Greenfield noted three different responses to the interfaith movement today. “Firstly, there will be religious traditions that will strongly resist it — and for defensible reasons on their part. Secondly, there will be an interfaith reality that will be fairly lukewarm, of people simply responding to the culture in which they find themselves, content with just ‘getting along.’ And thirdly, there will be a fervent interfaith movement of people who see the possibility of a new way of living, practically, religiously, ethically. This is not the easiest path to choose in life, but we will find it helps us deepen our appreciation for both other religious traditions as well as our own. We need to listen and learn from people who live the interfaith reality daily.”
Greenfield acknowledged that leaders of the different religions are generally beholden to their people, and this makes it more difficult for them to step beyond just getting together occasionally for lunch.
Further, said Greenfield, “Some are afraid to be involved for fear it compromises their own faith. There is no threat to opening your mind to what is part of your own history. What is being asked is not that they give up their faith, but that they expand the narrowness of their present understanding of its meaning.”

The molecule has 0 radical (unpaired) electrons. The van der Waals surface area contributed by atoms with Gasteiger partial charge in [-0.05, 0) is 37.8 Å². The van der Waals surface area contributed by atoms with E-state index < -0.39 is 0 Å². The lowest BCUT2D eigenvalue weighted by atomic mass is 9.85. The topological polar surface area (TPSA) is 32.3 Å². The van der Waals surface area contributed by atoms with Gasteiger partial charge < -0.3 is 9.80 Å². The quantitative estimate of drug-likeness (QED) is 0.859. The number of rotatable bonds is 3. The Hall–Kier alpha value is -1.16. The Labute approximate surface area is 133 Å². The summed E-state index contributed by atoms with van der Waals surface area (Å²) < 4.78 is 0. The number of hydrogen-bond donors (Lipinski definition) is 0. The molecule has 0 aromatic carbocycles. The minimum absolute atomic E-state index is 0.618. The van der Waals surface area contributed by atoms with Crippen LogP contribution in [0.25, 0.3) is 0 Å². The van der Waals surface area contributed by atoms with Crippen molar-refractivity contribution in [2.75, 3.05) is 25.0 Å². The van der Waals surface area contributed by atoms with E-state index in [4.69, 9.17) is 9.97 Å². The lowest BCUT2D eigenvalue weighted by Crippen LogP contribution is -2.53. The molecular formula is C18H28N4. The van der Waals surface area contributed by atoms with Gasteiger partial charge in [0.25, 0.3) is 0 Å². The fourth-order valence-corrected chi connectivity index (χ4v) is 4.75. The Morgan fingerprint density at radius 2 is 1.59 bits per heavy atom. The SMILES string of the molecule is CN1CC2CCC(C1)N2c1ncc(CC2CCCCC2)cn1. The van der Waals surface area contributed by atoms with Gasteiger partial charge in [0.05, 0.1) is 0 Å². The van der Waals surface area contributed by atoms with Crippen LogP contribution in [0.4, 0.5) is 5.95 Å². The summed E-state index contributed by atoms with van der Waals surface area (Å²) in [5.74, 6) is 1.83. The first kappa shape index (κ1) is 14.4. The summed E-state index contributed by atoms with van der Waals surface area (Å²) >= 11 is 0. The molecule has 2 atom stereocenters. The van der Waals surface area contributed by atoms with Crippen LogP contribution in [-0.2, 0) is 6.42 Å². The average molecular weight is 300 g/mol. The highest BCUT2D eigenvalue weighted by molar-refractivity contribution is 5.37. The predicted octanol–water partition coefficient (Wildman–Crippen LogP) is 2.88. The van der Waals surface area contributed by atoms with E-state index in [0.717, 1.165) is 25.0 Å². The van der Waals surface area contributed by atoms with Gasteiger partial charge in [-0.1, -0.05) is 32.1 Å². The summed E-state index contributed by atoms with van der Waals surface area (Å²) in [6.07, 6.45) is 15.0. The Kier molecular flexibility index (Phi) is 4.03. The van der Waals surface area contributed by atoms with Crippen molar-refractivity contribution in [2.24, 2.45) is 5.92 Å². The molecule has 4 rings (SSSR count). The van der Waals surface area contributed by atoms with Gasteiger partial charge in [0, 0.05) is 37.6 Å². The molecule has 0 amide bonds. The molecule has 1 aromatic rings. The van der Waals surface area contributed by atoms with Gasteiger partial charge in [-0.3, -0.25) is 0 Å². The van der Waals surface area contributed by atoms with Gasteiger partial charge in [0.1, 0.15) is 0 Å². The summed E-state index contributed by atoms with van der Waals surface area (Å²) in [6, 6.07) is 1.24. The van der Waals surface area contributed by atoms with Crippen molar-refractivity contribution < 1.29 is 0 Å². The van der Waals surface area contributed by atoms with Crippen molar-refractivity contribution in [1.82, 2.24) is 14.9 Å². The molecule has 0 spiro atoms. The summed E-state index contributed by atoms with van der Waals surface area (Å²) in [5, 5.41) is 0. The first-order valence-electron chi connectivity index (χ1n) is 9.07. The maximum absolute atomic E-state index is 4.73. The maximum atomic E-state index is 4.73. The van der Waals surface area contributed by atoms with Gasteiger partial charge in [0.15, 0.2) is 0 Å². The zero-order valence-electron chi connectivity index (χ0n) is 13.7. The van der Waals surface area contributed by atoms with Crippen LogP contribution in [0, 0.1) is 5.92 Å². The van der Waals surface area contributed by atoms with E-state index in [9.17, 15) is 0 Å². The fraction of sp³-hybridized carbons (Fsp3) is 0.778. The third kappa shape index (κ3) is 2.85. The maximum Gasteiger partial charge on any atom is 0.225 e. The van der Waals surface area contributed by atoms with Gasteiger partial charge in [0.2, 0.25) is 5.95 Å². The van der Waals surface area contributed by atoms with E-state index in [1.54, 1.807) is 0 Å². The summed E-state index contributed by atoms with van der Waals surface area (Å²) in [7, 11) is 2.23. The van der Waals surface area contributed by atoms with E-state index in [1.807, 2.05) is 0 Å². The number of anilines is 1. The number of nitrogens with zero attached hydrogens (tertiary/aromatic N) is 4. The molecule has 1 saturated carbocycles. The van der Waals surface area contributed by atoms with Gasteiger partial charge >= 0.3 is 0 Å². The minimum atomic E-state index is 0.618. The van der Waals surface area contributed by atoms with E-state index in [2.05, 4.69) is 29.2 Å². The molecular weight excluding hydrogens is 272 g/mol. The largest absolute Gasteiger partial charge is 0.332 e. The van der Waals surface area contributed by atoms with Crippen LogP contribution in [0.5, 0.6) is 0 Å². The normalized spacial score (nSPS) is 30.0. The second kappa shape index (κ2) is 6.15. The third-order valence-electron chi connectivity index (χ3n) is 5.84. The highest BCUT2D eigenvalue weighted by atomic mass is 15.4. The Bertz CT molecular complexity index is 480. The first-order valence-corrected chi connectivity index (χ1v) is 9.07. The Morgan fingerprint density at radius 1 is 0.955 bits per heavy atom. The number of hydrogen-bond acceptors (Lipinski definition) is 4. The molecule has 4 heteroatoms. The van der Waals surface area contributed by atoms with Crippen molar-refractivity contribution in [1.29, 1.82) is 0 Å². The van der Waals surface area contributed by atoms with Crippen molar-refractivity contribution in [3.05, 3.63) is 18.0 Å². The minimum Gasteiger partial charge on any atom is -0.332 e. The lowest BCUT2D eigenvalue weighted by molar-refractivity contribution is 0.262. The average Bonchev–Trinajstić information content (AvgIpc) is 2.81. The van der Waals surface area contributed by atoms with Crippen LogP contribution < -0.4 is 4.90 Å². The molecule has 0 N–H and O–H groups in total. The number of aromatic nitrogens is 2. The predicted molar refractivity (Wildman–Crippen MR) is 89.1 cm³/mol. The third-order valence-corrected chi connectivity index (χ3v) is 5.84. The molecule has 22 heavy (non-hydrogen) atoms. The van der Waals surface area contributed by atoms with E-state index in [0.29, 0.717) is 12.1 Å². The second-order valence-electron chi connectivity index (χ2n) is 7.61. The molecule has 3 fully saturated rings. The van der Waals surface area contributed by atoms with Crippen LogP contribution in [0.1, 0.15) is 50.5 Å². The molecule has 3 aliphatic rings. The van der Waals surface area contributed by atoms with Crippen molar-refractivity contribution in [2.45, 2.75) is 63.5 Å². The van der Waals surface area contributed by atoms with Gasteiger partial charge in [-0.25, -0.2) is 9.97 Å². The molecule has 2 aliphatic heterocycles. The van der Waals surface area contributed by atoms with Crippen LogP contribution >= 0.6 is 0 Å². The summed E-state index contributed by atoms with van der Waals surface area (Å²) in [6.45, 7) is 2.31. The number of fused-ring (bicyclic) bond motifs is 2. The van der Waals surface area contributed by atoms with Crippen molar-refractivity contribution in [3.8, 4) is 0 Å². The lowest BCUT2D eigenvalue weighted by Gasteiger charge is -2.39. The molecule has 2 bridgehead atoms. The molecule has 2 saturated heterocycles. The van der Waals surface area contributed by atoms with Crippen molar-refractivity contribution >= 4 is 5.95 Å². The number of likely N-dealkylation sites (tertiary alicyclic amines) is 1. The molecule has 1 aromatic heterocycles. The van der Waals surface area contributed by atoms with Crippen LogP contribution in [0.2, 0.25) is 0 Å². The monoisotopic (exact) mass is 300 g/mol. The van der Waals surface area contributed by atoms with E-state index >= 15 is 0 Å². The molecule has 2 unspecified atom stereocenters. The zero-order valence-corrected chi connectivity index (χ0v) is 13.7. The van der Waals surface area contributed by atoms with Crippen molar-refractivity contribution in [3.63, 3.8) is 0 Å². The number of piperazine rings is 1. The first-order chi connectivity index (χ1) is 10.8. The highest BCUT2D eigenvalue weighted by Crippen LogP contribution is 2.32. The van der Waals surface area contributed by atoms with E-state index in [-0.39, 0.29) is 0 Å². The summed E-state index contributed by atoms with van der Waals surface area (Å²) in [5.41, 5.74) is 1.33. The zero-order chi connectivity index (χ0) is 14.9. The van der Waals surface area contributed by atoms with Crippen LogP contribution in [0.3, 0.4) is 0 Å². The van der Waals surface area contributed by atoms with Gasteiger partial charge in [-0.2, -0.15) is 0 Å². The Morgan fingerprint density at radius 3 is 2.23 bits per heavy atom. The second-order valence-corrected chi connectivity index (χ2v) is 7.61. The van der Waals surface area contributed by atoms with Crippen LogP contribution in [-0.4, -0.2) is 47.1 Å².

Kiran Bali, a Hindu and global chair of United Religions Initiative, identified four challenges we are facing. The first is worldwide conflict, the cruelty we see happening worldwide. “In these situations we must be taking action. Are the bridges we’ve built strong enough to weather the challenges we’re facing today?” Bali asked.
The second challenge is gender inequality. She described various “gender-biased traditions of the religions” and observed how equality “often stops at the door of the synagogue, mosque, church, and temple. We must let women open new doors for everybody,” said Bali.
A third challenge is participation of young people. “The young are often feeling very disconnected. But if they are the future, we must listen to them, promote them with formational opportunities, helping them to see that they can become leaders,” she observed.